Want examples of that? Check out the article below -

Firefighting in the 1800’s: A Corrupt, Bloated, Private For-Profit Industry

July 30th, 2009 · Go on and comment

The loudest voice, piercing through the debate over health care is unquestionably sure “privatization is always better.” Because Republicans (who are in the government) will readily tell you - the government never does anything right. Which explains why the most popular people in their Grand Old Party no longer hold any personally “taxing” jobs in the government (Mitt Romney, Mike Huckabee and as of Sunday, Sarah Palin), opting (fittingly) for private political gigs.

Less government control is always good? The private sector is always first-rate? Free market capitalism is the cure-all? Even for health care?!
Let’s look at this reasonably: Firefighting used to be a private for-profit industry. In the 1800’s, the early days of urbanization, in cities like New York and Baltimore, there were private “clubs” or “gangs” who were in charge of putting out fires. The infamous Boss Tweed started his illustrious political career at a volunteer fire company. The way it functioned was the first club at the scene got money from the insurance company. So, they had an incentive to get there fast. They also had an incentive to sabotage competition. They also often ended up getting in fights over territory and many times buildings would burn down before the issue was resolved. They were glorified looters. It was corrupt, bloated and expensive - but at least it wasn’t the much maligned “government controlled.”

There was a scene in Martin Scorsesse's "Gangs of New York" which illustrated this perfectly!

Actual fire-fighting was rare in the Five Points, and the arson was often used by firefighting companies to settle territorial disputes. The crook William Tweed, of course, had his fingers into every pie, and chief among those pies was fire-fighting.


The territorial warfare extended to the firefighting as well. With more than 37 amateur fire-brigades in the Five Points, there was a lot of competition over who would get to quell the fire.

In the movie we see Tammany’s fire brigade arriving to the scene of a house set on fire, only to get into a fight with a rivalling fire brigade, the Black Joke. (the latter is famous for starting the Draft Riots[10]) While the two firefighting companies fight over who gets to extinguish the fire, the house is burning down in the background, and looters make their way in to steal any of what’s left of worth[11]. In a hilarious scene that is unfortunately true to history, we see the exchange between the victims of the fire and fire brigade chief Tweed:

FAMILY: For god’s sake. They’re taking everything!

TWEED: In your next time of trouble ma’m, call Tammany first! (handing a business card)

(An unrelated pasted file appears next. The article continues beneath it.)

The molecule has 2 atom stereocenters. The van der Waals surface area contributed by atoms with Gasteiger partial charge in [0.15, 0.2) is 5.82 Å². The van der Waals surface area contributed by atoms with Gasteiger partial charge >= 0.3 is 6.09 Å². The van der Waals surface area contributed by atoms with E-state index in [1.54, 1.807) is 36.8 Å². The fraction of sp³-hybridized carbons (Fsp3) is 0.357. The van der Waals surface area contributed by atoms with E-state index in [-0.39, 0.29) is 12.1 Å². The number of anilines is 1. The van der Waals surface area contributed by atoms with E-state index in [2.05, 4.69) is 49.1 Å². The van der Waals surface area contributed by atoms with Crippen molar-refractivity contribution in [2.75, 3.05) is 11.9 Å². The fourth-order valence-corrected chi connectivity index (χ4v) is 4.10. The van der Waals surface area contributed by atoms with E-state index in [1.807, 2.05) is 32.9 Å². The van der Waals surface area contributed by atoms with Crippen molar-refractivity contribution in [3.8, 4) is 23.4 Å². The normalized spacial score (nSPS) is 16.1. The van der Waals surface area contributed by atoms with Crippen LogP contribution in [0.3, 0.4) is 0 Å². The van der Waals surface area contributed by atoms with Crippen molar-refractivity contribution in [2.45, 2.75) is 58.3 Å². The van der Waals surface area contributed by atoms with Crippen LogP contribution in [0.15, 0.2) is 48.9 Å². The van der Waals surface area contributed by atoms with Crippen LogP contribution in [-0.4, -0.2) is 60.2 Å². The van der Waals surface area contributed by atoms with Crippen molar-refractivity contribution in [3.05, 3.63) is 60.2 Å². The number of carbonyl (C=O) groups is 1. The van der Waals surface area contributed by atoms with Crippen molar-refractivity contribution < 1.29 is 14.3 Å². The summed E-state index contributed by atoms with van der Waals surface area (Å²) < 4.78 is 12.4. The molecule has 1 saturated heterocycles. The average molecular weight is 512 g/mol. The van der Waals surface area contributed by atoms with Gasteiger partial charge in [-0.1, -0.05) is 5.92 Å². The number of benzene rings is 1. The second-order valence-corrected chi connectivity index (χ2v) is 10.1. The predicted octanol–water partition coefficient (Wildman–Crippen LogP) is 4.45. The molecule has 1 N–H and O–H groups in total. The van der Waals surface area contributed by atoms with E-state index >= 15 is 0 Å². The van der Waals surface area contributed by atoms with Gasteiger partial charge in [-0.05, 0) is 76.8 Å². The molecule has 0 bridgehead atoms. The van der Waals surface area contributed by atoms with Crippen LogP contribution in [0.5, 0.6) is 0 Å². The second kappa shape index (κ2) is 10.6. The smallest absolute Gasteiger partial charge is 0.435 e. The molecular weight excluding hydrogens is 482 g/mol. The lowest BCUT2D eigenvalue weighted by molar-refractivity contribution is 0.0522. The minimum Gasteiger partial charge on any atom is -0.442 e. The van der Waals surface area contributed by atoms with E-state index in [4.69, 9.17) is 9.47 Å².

FAMILY: It’s not too late. You can still save my house!

Of course he can, but that’s not what he is here for. With the house still burning, the two fire ‘tribe’ leaders, Tammany and the Black Joke chief, quarrel casually over a territorial dispute:
BLACK JOKE CHIEF: May I point out that this building is burning to ashes?

TWEED: And may I point out that this area is the provenance of my own America’s firebrigade. And that you lot only belong in the Bowery.

BLACK JOKE CHIEF: May I point out that you are outmanned, outmanouvered, and at the moment outfought!


Upon which the reinforcements arrive on the scene, Bill the Butcher and his army of Natives. When Bill remarks that the fire has burnt near everything of value in the house, Tweed orders his firefighting ‘thugs’ to ransack the next house. “Mustn’t lead it [the fire] spread!”, he notes with a wink.
In other words, old-time private-enterprise fire fighters functioned a lot like modern-day health care corporations backed by Wall Street gamblers!

Around the time of the Civil War, firefighting in big cities was reformed and taken over by the government. Currently firefighters in most major metropolises are trained by the government, employed by the government and given health care - wait for it - by the government.

That's right - they became employees of the municipal governments and got standardized pay and benefits - all in exchange for risking their lives when they run into burning buildings and rescue people. Would you say that fire fighters themselves and the American people who they protect are better off under a government-run fire fighting system or do you want to go back to the bad old days?

Yet if we had to have the “conversation” about the firefighting industry today, we’d have socialism-phobic South Carolina Sen. Jim DeMint on the TV every chance he could get saying things like, “Do you want a government bureaucrat between you and the safety of your home?”

Rep. John Boehner of Ohio would hold press conferences and ask, “Do you want your firefighting to be like going to the DMV? Do you want Uncle Sam to come breaking down your door every time some Washington fat cat says there’s a fire?”

There would be 30-second TV spots paid for by the powerful firefighting lobby featuring stars and stripes graphics and the national anthem playing softly in the background with a booming voice-over trumpeting, “Founding Fathers George Washington and Thomas Jefferson were volunteer firefighters. Support traditional values and oppose government waste. Tell your representative you want a bi-partisan solution to fire reform.”